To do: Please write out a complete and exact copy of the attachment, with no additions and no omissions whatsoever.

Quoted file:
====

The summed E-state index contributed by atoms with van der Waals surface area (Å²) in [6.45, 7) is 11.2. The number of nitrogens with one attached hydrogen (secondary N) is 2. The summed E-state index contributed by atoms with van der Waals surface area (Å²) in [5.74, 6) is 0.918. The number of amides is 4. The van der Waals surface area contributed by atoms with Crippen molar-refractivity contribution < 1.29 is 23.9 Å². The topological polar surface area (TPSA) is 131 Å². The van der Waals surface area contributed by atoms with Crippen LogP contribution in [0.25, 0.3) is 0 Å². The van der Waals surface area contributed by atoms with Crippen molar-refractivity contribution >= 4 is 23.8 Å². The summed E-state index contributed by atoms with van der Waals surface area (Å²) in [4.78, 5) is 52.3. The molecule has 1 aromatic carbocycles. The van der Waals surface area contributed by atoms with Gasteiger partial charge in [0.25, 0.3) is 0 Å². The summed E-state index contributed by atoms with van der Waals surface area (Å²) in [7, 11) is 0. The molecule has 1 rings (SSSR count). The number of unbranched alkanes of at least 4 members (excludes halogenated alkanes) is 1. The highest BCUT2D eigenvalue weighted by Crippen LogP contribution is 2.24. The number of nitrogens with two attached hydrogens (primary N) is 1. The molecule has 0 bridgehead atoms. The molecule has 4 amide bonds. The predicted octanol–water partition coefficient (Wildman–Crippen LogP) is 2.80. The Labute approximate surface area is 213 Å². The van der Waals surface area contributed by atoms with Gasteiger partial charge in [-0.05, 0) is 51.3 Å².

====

The summed E-state index contributed by atoms with van der Waals surface area (Å²) in [6.45, 7) is 11.2. The number of nitrogens with one attached hydrogen (secondary N) is 2. The summed E-state index contributed by atoms with van der Waals surface area (Å²) in [5.74, 6) is 0.918. The number of amides is 4. The van der Waals surface area contributed by atoms with Crippen molar-refractivity contribution < 1.29 is 23.9 Å². The topological polar surface area (TPSA) is 131 Å². The van der Waals surface area contributed by atoms with Crippen LogP contribution in [0.25, 0.3) is 0 Å². The van der Waals surface area contributed by atoms with Crippen molar-refractivity contribution >= 4 is 23.8 Å². The summed E-state index contributed by atoms with van der Waals surface area (Å²) in [4.78, 5) is 52.3. The molecule has 1 aromatic carbocycles. The van der Waals surface area contributed by atoms with Gasteiger partial charge in [0.25, 0.3) is 0 Å². The summed E-state index contributed by atoms with van der Waals surface area (Å²) in [7, 11) is 0. The molecule has 1 rings (SSSR count). The number of unbranched alkanes of at least 4 members (excludes halogenated alkanes) is 1. The highest BCUT2D eigenvalue weighted by Crippen LogP contribution is 2.24. The number of nitrogens with two attached hydrogens (primary N) is 1. The molecule has 0 bridgehead atoms. The molecule has 4 amide bonds. The predicted octanol–water partition coefficient (Wildman–Crippen LogP) is 2.80. The Labute approximate surface area is 213 Å². The van der Waals surface area contributed by atoms with Gasteiger partial charge in [-0.05, 0) is 51.3 Å².